One of the main preoccupations of scholarship analysing global value chains (GVCs) and production networks (GPNs) has been understanding to what extent and under what circumstances participation in global industries by suppliers, regions and countries is possible and what benefits and costs might arise from it. Two main aspects have been at the centre of these discussions: the first involves examining the drivers, power dynamics and governance structures within value chains and production networks, which define the rules of participation and shape how value is created and distributed Dallas et al. 2019; Gereffi et al. 2005); the second is focused on upgrading through economic and social value creation, capture and enhancement or destruction (Milberg and Winkler 2011). Significant research has focused on the economic and social (e.g. labour rights) dimensions of upgrading in GVCs (Barrientos, Gereffi, & Rossi, 2011). Recent efforts have started to also unpack the environmental dimensions of upgrading (De Marchi et al, 2013) . Yet, the drivers, processes of value creation with relation to the environment have remained undertheorized. Much of the existing discussions around environmental upgrading, similar to those on economic upgrading, have applied a top-down approach focusing on lead firms in GVCs, or on large first-tier firms, which overlooks the agency of lower-tier actors (Tokatli, 2013). There has been a tendency to study the benefits of upgrading from the point of view of the actor dominating specific value chain relationships (Starosta, 2010). This raises the important question of ‘upgrading for whom’, and thus suggests the need for an epistemological shift in the unit of analysis — from dominant actors to lower tier actors. For instance, suppliers acquiring organic certification will be likely to improve reputation and achieve compliance with the corporate social responsibility goals of a lead firm, but at the same time organic practices may reduce crop yields by increasing pest and disease attacks and hence affect farmers’ competitiveness (Krauss and Krishnan, 2016). In the same vein, Giuliani et al. (2017) and Havice and Campling (2017), showed that farmers and fishers do not necessarily facilitate positive benefits for nature when environmentally upgrading, especially when they are under pressure to comply with sustainability certifications. This push to upgrade environmentally is often accompanied by a simultaneous ‘squeeze’ on suppliers further down the value chain, as lead firms transfer the burden of achieving lower environmental footprints onto suppliers (Ponte, 2019), impacting environmental distribution. Thus, there is a need to improve understandings on the different dimensions of environmental upgrading, along with the ensuing environmental outcomes and how they are experienced by different actors along the value chain. This paper seeks to provide a nuanced framework to unpack the drivers and motivations across value chain actors accounting for the non-linearity in environmental upgrading processes and outcomes which lead to different forms of environmental value creation, value capture and distribution. This requires a nuanced model of agency that reflects upon different actor epistemologies and that captures the diverse distributive effects of the environmental value generated and captured by different actors.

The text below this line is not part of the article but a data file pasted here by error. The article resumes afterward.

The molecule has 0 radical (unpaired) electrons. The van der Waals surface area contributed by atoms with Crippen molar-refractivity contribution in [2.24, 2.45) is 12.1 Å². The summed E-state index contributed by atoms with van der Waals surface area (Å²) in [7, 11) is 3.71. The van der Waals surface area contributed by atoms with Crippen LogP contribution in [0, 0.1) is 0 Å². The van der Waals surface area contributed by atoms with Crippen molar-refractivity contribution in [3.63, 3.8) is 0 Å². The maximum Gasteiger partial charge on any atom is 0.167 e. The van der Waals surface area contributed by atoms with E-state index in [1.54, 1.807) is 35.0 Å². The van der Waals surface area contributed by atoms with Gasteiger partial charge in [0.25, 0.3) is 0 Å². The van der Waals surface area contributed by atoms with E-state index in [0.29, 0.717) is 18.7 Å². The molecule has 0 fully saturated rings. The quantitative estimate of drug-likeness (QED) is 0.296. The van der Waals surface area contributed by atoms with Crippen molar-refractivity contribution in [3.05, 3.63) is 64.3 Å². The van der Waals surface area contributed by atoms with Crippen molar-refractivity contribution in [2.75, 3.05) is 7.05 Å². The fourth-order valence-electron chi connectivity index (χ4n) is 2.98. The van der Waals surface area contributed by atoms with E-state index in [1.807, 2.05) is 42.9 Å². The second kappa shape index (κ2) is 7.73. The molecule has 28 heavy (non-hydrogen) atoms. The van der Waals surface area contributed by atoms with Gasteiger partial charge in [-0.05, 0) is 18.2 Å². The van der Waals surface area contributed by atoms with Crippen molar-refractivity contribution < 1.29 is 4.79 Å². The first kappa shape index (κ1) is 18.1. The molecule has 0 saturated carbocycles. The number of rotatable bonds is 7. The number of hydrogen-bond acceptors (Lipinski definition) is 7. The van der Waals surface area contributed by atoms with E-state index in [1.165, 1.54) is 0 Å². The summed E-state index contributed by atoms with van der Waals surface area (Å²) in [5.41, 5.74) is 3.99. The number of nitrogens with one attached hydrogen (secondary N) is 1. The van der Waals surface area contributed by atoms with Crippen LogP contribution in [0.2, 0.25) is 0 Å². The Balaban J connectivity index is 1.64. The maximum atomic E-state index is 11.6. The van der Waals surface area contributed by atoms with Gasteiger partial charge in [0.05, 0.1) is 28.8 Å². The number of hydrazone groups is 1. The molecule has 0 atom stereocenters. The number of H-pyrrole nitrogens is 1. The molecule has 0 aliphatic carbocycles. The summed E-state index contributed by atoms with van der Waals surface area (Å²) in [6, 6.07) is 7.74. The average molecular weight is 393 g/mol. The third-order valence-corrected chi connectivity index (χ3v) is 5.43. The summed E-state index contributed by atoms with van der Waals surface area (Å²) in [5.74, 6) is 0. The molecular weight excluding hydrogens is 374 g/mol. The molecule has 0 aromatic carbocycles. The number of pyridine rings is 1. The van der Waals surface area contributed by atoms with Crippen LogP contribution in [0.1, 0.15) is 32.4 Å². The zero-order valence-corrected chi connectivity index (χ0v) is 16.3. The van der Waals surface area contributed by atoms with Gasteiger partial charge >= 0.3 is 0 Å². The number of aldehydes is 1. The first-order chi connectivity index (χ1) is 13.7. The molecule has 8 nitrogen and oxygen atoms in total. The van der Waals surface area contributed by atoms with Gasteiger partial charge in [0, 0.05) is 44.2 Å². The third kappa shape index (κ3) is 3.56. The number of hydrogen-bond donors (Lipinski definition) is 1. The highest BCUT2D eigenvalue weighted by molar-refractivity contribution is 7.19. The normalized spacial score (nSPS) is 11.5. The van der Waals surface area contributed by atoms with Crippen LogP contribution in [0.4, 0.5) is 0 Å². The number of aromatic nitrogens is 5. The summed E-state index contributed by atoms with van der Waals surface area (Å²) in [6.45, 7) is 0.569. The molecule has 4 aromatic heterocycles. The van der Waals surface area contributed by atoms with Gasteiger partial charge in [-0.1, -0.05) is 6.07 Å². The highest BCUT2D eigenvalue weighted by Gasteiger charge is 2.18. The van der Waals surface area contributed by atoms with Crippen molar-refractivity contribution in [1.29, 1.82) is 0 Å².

|Publication status||Published - 2020|
|Event||SASE 32nd Annual Conference 2020 - Virtual: Development Today: Accumulation, Surveillance, Redistribution - Virtual, Amsterdam, Netherlands|
Duration: 18 Jul 2020 → 21 Jul 2021
Conference number: 32
|Conference||SASE 32nd Annual Conference 2020 - Virtual|
|Period||18/07/2020 → 21/07/2021|